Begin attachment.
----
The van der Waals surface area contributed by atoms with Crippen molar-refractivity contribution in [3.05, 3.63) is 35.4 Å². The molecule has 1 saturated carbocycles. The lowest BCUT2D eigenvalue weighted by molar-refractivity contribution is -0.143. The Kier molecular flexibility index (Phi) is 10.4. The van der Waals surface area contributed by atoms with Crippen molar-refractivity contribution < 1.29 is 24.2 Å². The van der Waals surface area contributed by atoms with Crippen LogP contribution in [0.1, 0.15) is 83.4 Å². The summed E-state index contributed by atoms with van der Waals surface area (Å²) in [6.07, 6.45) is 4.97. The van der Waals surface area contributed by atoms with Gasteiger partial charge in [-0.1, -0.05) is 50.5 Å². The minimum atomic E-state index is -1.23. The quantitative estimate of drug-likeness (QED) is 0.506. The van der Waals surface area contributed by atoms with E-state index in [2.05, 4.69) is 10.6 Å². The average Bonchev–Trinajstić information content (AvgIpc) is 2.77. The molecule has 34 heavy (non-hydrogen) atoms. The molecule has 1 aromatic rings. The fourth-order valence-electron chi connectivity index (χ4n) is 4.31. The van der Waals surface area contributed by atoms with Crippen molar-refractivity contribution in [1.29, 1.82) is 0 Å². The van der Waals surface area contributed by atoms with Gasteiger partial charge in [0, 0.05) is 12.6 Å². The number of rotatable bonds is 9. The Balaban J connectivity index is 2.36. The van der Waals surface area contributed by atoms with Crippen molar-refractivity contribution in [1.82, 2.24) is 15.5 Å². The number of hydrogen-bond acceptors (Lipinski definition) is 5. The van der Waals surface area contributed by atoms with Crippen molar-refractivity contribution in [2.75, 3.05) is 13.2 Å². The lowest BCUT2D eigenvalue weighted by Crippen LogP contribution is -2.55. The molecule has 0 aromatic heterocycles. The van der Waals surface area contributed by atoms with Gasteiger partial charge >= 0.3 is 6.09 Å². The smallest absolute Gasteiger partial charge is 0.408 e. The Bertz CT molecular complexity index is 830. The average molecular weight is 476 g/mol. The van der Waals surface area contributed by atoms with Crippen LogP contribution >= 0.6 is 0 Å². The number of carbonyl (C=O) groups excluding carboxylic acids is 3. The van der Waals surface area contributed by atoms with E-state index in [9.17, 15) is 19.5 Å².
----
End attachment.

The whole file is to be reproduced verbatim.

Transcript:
The van der Waals surface area contributed by atoms with Crippen molar-refractivity contribution in [3.05, 3.63) is 35.4 Å². The molecule has 1 saturated carbocycles. The lowest BCUT2D eigenvalue weighted by molar-refractivity contribution is -0.143. The Kier molecular flexibility index (Phi) is 10.4. The van der Waals surface area contributed by atoms with Crippen molar-refractivity contribution < 1.29 is 24.2 Å². The van der Waals surface area contributed by atoms with Crippen LogP contribution in [0.1, 0.15) is 83.4 Å². The summed E-state index contributed by atoms with van der Waals surface area (Å²) in [6.07, 6.45) is 4.97. The van der Waals surface area contributed by atoms with Gasteiger partial charge in [-0.1, -0.05) is 50.5 Å². The minimum atomic E-state index is -1.23. The quantitative estimate of drug-likeness (QED) is 0.506. The van der Waals surface area contributed by atoms with E-state index in [2.05, 4.69) is 10.6 Å². The average Bonchev–Trinajstić information content (AvgIpc) is 2.77. The molecule has 34 heavy (non-hydrogen) atoms. The molecule has 1 aromatic rings. The fourth-order valence-electron chi connectivity index (χ4n) is 4.31. The van der Waals surface area contributed by atoms with Crippen molar-refractivity contribution in [1.29, 1.82) is 0 Å². The van der Waals surface area contributed by atoms with Gasteiger partial charge in [0, 0.05) is 12.6 Å². The number of rotatable bonds is 9. The Balaban J connectivity index is 2.36. The van der Waals surface area contributed by atoms with Crippen molar-refractivity contribution in [1.82, 2.24) is 15.5 Å². The number of hydrogen-bond acceptors (Lipinski definition) is 5. The van der Waals surface area contributed by atoms with Crippen molar-refractivity contribution in [2.75, 3.05) is 13.2 Å². The lowest BCUT2D eigenvalue weighted by Crippen LogP contribution is -2.55. The molecule has 0 aromatic heterocycles. The van der Waals surface area contributed by atoms with Gasteiger partial charge >= 0.3 is 6.09 Å². The smallest absolute Gasteiger partial charge is 0.408 e. The Bertz CT molecular complexity index is 830. The average molecular weight is 476 g/mol. The van der Waals surface area contributed by atoms with Crippen LogP contribution >= 0.6 is 0 Å². The number of carbonyl (C=O) groups excluding carboxylic acids is 3. The van der Waals surface area contributed by atoms with E-state index in [9.17, 15) is 19.5 Å².